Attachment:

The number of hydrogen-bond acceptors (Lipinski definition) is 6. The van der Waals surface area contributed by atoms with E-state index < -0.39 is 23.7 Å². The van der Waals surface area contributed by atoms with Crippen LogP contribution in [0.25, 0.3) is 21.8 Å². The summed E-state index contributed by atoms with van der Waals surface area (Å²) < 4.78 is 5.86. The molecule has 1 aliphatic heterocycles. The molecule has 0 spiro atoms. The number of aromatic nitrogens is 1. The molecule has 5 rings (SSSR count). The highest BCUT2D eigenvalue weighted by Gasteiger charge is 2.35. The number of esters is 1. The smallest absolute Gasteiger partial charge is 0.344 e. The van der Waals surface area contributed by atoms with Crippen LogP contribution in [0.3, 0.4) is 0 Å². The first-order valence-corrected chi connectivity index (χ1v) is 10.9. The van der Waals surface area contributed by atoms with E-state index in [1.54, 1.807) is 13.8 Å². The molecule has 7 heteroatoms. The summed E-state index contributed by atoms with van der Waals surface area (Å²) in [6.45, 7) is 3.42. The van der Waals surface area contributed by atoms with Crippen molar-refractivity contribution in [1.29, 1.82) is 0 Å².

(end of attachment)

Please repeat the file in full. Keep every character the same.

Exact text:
The number of hydrogen-bond acceptors (Lipinski definition) is 6. The van der Waals surface area contributed by atoms with E-state index < -0.39 is 23.7 Å². The van der Waals surface area contributed by atoms with Crippen LogP contribution in [0.25, 0.3) is 21.8 Å². The summed E-state index contributed by atoms with van der Waals surface area (Å²) < 4.78 is 5.86. The molecule has 1 aliphatic heterocycles. The molecule has 0 spiro atoms. The number of aromatic nitrogens is 1. The molecule has 5 rings (SSSR count). The highest BCUT2D eigenvalue weighted by Gasteiger charge is 2.35. The number of esters is 1. The smallest absolute Gasteiger partial charge is 0.344 e. The van der Waals surface area contributed by atoms with Crippen LogP contribution in [0.3, 0.4) is 0 Å². The first-order valence-corrected chi connectivity index (χ1v) is 10.9. The van der Waals surface area contributed by atoms with E-state index in [1.54, 1.807) is 13.8 Å². The molecule has 7 heteroatoms. The summed E-state index contributed by atoms with van der Waals surface area (Å²) in [6.45, 7) is 3.42. The van der Waals surface area contributed by atoms with Crippen molar-refractivity contribution in [1.29, 1.82) is 0 Å².